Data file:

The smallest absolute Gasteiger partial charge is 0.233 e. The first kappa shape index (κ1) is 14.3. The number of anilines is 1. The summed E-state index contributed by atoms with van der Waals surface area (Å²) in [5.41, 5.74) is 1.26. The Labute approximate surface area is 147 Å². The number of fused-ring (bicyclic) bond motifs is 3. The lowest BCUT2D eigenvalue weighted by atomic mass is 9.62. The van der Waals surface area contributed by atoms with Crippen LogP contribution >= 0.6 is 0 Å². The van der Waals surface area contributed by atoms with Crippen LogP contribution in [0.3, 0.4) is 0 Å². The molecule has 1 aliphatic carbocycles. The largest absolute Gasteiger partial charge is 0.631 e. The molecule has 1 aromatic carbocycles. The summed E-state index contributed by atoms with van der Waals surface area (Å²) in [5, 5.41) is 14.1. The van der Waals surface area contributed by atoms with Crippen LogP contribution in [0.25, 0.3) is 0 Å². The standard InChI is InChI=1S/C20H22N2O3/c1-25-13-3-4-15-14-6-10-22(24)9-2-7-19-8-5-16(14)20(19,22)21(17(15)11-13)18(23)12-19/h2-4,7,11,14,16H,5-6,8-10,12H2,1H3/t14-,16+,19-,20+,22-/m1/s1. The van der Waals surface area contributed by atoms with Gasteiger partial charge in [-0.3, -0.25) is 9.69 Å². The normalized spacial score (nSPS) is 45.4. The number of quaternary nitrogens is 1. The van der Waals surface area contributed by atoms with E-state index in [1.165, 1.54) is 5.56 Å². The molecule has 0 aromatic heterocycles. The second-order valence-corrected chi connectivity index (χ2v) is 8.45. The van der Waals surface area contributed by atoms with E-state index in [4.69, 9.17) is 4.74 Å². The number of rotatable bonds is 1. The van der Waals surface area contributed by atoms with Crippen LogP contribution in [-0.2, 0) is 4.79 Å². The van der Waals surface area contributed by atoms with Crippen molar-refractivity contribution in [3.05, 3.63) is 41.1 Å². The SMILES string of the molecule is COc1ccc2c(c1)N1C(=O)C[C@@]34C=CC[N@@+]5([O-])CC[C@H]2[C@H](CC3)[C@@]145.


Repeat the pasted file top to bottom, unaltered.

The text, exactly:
The smallest absolute Gasteiger partial charge is 0.233 e. The first kappa shape index (κ1) is 14.3. The number of anilines is 1. The summed E-state index contributed by atoms with van der Waals surface area (Å²) in [5.41, 5.74) is 1.26. The Labute approximate surface area is 147 Å². The number of fused-ring (bicyclic) bond motifs is 3. The lowest BCUT2D eigenvalue weighted by atomic mass is 9.62. The van der Waals surface area contributed by atoms with Crippen LogP contribution >= 0.6 is 0 Å². The van der Waals surface area contributed by atoms with Crippen LogP contribution in [0.3, 0.4) is 0 Å². The molecule has 1 aliphatic carbocycles. The largest absolute Gasteiger partial charge is 0.631 e. The molecule has 1 aromatic carbocycles. The summed E-state index contributed by atoms with van der Waals surface area (Å²) in [5, 5.41) is 14.1. The van der Waals surface area contributed by atoms with Crippen LogP contribution in [0.25, 0.3) is 0 Å². The standard InChI is InChI=1S/C20H22N2O3/c1-25-13-3-4-15-14-6-10-22(24)9-2-7-19-8-5-16(14)20(19,22)21(17(15)11-13)18(23)12-19/h2-4,7,11,14,16H,5-6,8-10,12H2,1H3/t14-,16+,19-,20+,22-/m1/s1. The van der Waals surface area contributed by atoms with Gasteiger partial charge in [-0.3, -0.25) is 9.69 Å². The normalized spacial score (nSPS) is 45.4. The number of quaternary nitrogens is 1. The van der Waals surface area contributed by atoms with E-state index in [1.165, 1.54) is 5.56 Å². The molecule has 0 aromatic heterocycles. The second-order valence-corrected chi connectivity index (χ2v) is 8.45. The van der Waals surface area contributed by atoms with E-state index in [4.69, 9.17) is 4.74 Å². The number of rotatable bonds is 1. The van der Waals surface area contributed by atoms with Crippen LogP contribution in [-0.2, 0) is 4.79 Å². The van der Waals surface area contributed by atoms with Crippen molar-refractivity contribution in [3.05, 3.63) is 41.1 Å². The SMILES string of the molecule is COc1ccc2c(c1)N1C(=O)C[C@@]34C=CC[N@@+]5([O-])CC[C@H]2[C@H](CC3)[C@@]145.